It’s a debate not likely to end soon.

The start of the Canadian Grand Prix in 2016
The start of the Canadian Grand Prix in 2016. Hundreds of thousands crowd downtown Montreal on race weekend, most for the race, some for the crowds and excitement, and others allegedly for something else entirely. © Ryan Remiorz-The Canadian Press

There is no denying that the F1 brings hundreds of thousands of people to downtown to celebrate the event, and millions watching on TV.

Crescent Street (shown 2013) in downtown Montreal is closed to traffic on race weekend, the bars packed and several events taking place. The race brings in millions of dollars to the Montreal economy.
Crescent Street (shown during F1 week 2013) in downtown Montreal is closed to traffic on race weekend, the bars packed and several events taking place. The race brings in millions of dollars to the Montreal economy. © Peter McCabe- The Canadian Press

The excitement in the city certainly ramps up as local downtown bars and hotels gear up for expected huge increase in customers.

Security

Due to events around the world, officials are obliged to take extra security at any large gathering and  that will certainly be the case this year. Extra police will be on hand, and there will be additional security checks at entrance points and elsewhere.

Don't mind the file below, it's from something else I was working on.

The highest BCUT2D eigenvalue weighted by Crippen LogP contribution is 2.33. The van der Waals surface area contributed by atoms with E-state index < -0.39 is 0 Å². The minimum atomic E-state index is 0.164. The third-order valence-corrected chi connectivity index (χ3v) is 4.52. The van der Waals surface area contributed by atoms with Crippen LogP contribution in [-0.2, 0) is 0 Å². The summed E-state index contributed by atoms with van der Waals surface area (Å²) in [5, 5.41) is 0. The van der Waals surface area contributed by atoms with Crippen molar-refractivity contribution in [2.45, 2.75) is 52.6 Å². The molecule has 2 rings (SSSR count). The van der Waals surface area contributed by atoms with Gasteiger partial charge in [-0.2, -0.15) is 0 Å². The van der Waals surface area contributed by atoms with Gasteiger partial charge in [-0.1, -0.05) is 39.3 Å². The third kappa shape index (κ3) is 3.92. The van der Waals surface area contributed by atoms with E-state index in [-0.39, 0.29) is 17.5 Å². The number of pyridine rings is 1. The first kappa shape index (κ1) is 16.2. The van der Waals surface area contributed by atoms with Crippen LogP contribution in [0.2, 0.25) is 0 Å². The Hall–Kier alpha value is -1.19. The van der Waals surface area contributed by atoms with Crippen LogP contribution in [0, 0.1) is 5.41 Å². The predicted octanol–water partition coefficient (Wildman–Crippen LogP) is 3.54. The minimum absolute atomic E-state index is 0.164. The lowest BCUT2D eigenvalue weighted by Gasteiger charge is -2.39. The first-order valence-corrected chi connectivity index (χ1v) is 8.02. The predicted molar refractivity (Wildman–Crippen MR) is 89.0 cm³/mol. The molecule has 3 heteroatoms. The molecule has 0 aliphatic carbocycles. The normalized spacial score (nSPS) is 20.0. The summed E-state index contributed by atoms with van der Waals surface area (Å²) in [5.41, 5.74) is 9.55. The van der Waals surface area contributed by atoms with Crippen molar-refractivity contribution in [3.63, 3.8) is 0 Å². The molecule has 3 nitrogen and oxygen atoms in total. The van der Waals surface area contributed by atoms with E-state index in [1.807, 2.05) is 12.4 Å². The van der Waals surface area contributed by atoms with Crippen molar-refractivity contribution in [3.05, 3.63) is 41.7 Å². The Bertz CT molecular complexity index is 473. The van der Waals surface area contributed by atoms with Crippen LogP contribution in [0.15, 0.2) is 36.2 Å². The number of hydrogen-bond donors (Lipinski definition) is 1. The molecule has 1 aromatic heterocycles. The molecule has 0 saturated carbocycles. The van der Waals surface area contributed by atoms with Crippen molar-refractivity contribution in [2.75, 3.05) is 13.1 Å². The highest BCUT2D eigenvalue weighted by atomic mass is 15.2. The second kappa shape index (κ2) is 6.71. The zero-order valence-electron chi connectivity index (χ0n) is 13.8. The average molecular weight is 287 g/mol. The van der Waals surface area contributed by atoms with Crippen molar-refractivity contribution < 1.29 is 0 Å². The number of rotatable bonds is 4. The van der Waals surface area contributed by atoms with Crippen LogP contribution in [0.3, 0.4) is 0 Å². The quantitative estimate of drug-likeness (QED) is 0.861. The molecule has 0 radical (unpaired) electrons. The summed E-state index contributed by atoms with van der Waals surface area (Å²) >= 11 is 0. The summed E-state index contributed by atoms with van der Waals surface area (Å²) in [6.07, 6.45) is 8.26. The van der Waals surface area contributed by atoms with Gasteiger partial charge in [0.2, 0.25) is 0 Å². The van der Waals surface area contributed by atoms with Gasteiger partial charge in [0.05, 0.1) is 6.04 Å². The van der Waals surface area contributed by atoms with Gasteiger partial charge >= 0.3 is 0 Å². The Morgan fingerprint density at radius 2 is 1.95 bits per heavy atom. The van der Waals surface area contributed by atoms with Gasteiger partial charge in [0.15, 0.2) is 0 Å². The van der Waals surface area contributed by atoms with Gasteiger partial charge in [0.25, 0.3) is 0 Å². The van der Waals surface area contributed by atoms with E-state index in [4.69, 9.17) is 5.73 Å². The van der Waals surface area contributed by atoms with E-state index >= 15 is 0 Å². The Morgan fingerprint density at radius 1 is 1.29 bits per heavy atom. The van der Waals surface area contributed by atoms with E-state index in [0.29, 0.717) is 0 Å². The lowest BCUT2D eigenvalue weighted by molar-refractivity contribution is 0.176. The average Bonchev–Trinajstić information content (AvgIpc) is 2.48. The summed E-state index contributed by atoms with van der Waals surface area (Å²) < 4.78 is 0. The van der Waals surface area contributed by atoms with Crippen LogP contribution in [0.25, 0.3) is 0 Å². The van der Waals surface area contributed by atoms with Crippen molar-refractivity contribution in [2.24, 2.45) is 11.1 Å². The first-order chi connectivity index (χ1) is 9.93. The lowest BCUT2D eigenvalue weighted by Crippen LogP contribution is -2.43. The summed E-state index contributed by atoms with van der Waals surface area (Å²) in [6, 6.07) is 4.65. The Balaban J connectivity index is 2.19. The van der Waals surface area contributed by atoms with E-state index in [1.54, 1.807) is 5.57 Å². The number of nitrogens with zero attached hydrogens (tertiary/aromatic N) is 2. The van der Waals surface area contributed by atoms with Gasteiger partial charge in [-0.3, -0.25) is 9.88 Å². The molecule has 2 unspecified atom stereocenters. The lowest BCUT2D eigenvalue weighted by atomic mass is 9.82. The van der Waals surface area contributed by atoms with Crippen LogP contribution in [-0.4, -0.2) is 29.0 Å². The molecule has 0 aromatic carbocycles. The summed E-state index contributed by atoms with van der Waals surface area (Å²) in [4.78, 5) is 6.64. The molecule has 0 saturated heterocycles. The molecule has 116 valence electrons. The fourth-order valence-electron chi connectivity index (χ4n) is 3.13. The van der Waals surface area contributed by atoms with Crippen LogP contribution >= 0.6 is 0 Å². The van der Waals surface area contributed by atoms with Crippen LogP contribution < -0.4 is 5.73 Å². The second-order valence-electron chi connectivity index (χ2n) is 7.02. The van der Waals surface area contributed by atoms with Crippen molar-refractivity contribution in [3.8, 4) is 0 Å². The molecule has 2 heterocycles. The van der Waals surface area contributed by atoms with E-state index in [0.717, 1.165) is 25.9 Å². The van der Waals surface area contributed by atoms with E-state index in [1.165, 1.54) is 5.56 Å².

Usually on race weekend in Montreal the weather has been exceptionally cooperative. That’s not so sure this year.

So far spring has generally been much cooler and wetter than normal in in central and eastern Canada.  The weekend weather promises to be warmer but with a mix of sun and rain for the next few days and weekend.

additional information- sources

Share
Categories: Arts and Entertainment, International, Society
Tags: , , , ,

Do you want to report an error or a typo? Click here!

@*@ Comments

Leave a Reply

Your email address will not be published. Required fields are marked *

 characters available

Note: By submitting your comments, you acknowledge that Radio Canada International has the right to reproduce, broadcast and publicize those comments or any part thereof in any manner whatsoever. Radio Canada International does not endorse any of the views posted. Your comments will be pre-moderated and published if they meet netiquette guidelines.